With new protocols, early diagnosis, treatment improve outcomes

NEW PROTOCOLS: Jenn Anderson with her son Brandon, 10. Brandon has had sepsis several times, but new protocols at Hasbro Children’s Hospital help him get treatment more quickly.
NEW PROTOCOLS: Jenn Anderson with her son Brandon, 10. Brandon has had sepsis several times, but new protocols at Hasbro Children’s Hospital help him get treatment more quickly.

Jenn Anderson knew her son had pneumonia when he was admitted to the intensive care unit at Hasbro Children’s Hospital two years ago.

She’d become accustomed to regular hospital visits with Brandon, 10, who suffers from serious respiratory infections, seizures, scoliosis and other conditions as a result of a brain abnormality.

But this time, a doctor on her rounds began to suspect that Brandon’s illness was more than routine. He had a high heart rate, trouble breathing, and his fingertips remained white after the doctor squeezed them – all signs that pointed to a potentially dangerous condition.

“She said he had signs of sepsis,” Anderson, of Smithfield, said.

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Sepsis occurs when the body responds to an infection by attacking itself rather than targeting the organisms at the infection site.

The condition occurs most commonly in patients with complex medical conditions or who are taking medications that blunt the immune system, although it can also develop in otherwise healthy people, Dr. Susan Duffy, a pediatric emergency medical physician at Hasbro, said.

‘The most effective treatment is given early on.’
DR. SUSAN DUFFY, Hasbro Children’s Hospital pediatric emergency medical physician

Although most of the 54,000 children who pass through the hospital’s emergency department each year never develop the condition, sepsis is the No. 1 cause of death at Hasbro.

In response, the hospital’s emergency department installed a system of electronic alerts designed to catch sepsis warning signs in incoming patients, including fever, high heart or respiratory rate, or confusion.

If a child’s condition triggers an alert, doctors perform a second screening, which may lead to a more specialized alert. A diagnosis and treatment follow.

The system was implemented in collaboration with the American Academy of Pediatrics and the Children’s Hospital Association.

“I think it definitely saves lives,” Duffy said. “The most effective treatment is given early on. The majority of children with treatment initiated [quickly] do well and recover.”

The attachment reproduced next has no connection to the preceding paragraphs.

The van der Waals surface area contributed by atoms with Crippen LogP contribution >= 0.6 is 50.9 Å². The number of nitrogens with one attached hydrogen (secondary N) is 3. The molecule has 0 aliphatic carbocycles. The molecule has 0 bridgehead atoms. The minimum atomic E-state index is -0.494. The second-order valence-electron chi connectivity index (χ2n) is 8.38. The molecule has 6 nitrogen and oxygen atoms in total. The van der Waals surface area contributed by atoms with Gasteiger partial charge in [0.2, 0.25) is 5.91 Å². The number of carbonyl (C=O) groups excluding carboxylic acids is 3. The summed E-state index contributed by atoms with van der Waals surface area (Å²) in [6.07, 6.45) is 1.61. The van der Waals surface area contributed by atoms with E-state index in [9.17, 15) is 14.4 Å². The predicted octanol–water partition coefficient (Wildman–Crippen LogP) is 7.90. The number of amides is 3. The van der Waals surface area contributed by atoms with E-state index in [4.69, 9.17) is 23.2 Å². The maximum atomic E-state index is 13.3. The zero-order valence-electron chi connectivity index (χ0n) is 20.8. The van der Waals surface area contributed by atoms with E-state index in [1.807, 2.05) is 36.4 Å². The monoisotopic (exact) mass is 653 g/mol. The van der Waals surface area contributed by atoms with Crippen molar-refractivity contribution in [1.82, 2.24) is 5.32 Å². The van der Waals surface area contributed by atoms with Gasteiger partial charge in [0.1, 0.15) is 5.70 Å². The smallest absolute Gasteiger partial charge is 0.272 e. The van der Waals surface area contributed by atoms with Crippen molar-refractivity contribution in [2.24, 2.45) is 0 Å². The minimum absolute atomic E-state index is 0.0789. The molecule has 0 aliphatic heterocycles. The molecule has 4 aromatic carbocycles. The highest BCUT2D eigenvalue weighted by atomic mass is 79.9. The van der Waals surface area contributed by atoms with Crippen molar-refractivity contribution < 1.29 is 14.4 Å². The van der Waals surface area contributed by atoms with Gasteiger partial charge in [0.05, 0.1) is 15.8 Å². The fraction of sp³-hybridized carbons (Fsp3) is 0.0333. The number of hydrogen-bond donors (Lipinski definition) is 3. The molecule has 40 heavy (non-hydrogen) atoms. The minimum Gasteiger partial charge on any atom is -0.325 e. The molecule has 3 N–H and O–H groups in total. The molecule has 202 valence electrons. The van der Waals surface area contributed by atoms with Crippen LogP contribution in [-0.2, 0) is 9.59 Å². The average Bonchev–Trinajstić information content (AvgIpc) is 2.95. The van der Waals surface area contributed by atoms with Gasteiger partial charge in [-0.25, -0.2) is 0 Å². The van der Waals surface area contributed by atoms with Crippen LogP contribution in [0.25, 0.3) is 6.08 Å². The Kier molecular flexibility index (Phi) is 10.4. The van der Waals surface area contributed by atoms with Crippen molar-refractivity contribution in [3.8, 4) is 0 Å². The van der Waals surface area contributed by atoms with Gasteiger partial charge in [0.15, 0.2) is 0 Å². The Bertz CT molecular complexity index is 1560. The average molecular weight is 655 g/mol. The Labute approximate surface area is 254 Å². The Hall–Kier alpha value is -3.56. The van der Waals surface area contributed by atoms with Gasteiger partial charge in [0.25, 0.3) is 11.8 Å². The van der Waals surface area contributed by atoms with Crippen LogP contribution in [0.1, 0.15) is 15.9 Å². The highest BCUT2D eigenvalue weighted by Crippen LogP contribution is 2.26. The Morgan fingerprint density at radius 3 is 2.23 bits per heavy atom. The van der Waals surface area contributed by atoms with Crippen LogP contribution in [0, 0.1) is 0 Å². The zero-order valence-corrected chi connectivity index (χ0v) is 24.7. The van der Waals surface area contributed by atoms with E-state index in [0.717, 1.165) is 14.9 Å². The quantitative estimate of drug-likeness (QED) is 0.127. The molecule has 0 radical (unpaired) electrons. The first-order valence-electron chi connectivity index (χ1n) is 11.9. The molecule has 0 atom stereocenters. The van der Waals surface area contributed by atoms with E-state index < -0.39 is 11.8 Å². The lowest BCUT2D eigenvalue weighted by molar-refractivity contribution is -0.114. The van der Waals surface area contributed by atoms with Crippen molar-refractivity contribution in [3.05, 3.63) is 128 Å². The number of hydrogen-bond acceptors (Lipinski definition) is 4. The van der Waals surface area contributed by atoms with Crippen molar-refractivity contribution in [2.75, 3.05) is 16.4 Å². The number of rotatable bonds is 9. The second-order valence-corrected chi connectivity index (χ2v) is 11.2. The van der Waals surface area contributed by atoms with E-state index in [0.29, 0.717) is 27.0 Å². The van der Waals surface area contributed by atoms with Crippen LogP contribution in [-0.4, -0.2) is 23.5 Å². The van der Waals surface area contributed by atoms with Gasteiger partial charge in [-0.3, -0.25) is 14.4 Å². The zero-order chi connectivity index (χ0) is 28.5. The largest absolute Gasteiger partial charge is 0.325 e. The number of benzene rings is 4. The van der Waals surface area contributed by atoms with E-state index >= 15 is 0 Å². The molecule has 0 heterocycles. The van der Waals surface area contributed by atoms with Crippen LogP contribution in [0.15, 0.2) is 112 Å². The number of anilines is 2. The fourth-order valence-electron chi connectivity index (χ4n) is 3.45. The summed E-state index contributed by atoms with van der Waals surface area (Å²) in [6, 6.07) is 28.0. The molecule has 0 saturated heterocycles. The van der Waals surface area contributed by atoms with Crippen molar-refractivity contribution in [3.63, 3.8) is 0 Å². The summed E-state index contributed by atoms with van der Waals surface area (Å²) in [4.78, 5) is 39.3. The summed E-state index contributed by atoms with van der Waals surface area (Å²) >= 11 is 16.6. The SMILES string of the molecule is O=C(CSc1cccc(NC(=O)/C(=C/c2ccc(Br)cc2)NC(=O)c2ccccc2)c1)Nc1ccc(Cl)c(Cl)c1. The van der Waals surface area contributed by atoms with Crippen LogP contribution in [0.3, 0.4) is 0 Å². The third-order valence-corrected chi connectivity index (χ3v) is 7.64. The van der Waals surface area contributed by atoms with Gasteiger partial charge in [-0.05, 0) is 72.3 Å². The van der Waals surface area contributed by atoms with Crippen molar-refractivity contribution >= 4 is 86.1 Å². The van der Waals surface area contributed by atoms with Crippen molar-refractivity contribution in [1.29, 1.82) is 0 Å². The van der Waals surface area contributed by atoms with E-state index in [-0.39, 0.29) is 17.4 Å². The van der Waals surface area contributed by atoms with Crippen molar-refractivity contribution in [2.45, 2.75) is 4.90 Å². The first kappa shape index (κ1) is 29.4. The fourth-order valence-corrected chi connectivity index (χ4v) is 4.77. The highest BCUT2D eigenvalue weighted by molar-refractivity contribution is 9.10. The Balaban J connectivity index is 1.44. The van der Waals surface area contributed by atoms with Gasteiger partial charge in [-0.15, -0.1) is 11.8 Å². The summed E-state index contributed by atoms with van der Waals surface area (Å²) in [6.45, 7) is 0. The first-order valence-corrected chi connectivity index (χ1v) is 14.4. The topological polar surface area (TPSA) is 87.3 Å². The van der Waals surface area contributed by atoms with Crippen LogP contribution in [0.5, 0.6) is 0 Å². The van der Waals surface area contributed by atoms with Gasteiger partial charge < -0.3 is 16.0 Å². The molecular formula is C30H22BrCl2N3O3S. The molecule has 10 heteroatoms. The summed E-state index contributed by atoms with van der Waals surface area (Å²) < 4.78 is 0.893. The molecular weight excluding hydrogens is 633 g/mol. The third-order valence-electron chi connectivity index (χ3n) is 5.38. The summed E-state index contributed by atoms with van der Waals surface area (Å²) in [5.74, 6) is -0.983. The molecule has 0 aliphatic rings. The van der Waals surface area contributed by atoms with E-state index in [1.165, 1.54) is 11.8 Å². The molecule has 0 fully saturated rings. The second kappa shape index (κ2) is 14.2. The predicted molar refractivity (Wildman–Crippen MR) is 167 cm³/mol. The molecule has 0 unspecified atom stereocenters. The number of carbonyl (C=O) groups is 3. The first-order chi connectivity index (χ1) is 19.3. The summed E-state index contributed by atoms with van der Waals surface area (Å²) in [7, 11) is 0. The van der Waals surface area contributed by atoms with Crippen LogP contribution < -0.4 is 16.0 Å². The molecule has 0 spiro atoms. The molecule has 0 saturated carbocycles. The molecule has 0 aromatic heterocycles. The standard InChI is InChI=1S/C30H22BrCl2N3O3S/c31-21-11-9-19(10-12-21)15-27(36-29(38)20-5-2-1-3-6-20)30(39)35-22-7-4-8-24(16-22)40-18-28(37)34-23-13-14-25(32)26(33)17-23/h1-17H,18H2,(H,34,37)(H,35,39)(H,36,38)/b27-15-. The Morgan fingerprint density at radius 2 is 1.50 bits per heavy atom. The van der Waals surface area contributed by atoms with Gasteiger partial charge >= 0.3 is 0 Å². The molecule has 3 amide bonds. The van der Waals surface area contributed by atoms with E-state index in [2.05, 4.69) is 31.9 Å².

The alert system signals about five times a day, with doctors getting a second alert on a patient about once a day and diagnosing a case of sepsis about once a week, Duffy said.

For Anderson, whose first experience with sepsis was Brandon’s diagnosis, the system has been a comfort on return trips to the emergency room. Brandon has been admitted to the intensive care unit nine times since October, including a recent 36-day stay, and has had at least eight more experiences with sepsis.

“It’s right into the trauma room. They have a protocol in place, they have a big poster on the wall, so I know right away that we’re going to get a bunch of fluid and antibiotics,” Anderson said. “When you come into the ER, you get different doctors all the time, but they’re all working on the same page.”

Part of Hasbro’s sepsis initiative includes educating pediatricians and parents, which Anderson says has helped her with peace of mind at home.

“I definitely am more prepared to say ‘OK, let’s get to the ER so they can get started right away,’ ” she said.

Another alert system that analyzes patients’ vital signs and other information is being tested for use in Hasbro’s inpatient setting, Duffy said.

The effort parallels a push by state lawmakers to develop protocols aimed at the early detection and treatment of sepsis.

A resolution sponsored by House Majority Leader K. Joseph Shekarchi, D-Warwick, asks the R.I. Department of Health to address the issue statewide. Passed by the House in late April, the resolution did not require Senate approval.

The parents of three Rhode Island girls who died from sepsis testified in favor of the legislation before the House Committee on Health, Education and Welfare.

Doctors thought Layla Charette, 5, of Cumberland, had a routine fever in 2017, but her temperature spiked suddenly, and she died at a hospital two days later.

Emily Halloran, 10, also of Cumberland, experienced shortness of breath in 2014, only to die in less than 24 hours from sepsis stemming from enterovirus, and Gianna Cirella, 17, of Warwick, died within 16 days after coming down with a sore throat in 2017.

All three girls were healthy before developing sepsis, Shekarchi said.

His resolution, now in effect, has been passed to the health department. Officials there are beginning to meet with community advocates in preparation for creating a protocol, DOH spokesman Joseph Wendelken said.

Hasbro’s focus on sepsis wasn’t ordered by the General Assembly, but it fulfills its mandate all the same.

“They are asking for this, and we are doing it,” Duffy said. “We’ve initiated these efforts without any kind of regulation.”

Elizabeth Graham is a PBN staff writer. Contact her at Graham@PBN.com.